You can turn yard and kitchen scraps into "gardener's gold" by composting. Soils and potting mixes that include compost produce healthier plants regardless of whether you're container gardening, rose gardening or vegetable gardening. Sure, it won't guarantee the best vegetables, fruit or flowers -- ones that are so good that they will attract the attention of thieves -- but it certainly can help make up for all kinds of plant deficiencies by improving your garden soil. Adding it is a smart way to boost plant health and, while you can buy the stuff, making your own compost is beneficial to you, your plants and the environment at large. At the same time it helps your garden, it also helps your environment by reducing the amount of organic material that literally goes to waste (and becomes waste) in your local landfill. Composting can reduce yard waste that needs to be hauled to the dump by anywhere from 50 to 75%. So, yes, compost is gold to gardeners, particularly those of us who valiantly try to grow plants under tough soil and growing conditions.
Benefits of Composting are many. Here are some composting tips:
- Gather all grass clippings and green yard waste but be sure to mix with the "brown" materials like leaves and shredded paper to add carbon. You will need both, but if you only add grass clippings your pile will compact and start to stink.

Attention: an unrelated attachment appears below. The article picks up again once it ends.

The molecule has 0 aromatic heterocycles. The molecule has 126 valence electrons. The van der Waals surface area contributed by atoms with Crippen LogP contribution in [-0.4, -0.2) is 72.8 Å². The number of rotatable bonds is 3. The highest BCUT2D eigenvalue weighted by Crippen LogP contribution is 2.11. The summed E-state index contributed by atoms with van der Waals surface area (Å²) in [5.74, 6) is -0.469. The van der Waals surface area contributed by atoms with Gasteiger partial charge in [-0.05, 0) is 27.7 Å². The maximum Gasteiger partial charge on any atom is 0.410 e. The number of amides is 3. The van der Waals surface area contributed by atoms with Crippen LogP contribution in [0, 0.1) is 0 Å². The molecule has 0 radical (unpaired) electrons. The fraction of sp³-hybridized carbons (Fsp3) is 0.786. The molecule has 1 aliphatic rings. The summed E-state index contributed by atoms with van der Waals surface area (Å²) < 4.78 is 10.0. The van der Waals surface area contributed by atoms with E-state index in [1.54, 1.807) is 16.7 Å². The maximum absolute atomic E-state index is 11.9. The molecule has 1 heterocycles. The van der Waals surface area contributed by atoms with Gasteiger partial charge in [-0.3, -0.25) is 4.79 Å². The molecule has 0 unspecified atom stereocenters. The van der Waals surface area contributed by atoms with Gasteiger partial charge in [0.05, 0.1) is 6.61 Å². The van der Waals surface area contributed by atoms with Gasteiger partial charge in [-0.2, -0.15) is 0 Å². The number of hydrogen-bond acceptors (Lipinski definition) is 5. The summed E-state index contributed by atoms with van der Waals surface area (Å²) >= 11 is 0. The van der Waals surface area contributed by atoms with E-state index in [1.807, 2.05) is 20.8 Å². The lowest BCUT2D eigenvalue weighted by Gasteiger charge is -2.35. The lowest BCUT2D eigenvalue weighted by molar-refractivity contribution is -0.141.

- Do not compost meats or pet droppings. Stick with food scraps and yard waste only.
- Avoid all pesticides and/or herbicide treated material.
- If you add weeds to your pile make sure your pile is good and hot. It should be steaming hot, not just warm otherwise it may not kill the seeds.
- Turn your pile as often as you can. Each time you turn it will speed up the process.
- Keep your compost damp but not wet. As you add material to your pile make sure that each layer is moist as it is added. During the summer your pile will dry out and the composting process will slow down.
- Got too much material to compost? Make a second or third pile. Stop adding material to a pile that is underway and start a new pile. This will insure you get a chance to use the compost this season.
- Add compost to your garden a few weeks before you plant. Let the compost have a chance to work into the soil. Try to mix it in and let it sit before you plant.
- Bugs, worms and most bugs are ok. No need to go crazy trying to keep bugs out of your compost.
- Since the compost process works best at temperature between 120 and 150 degrees composting in the warmer months is easier to do, if this is your first attempt at composting best to try in the summer.
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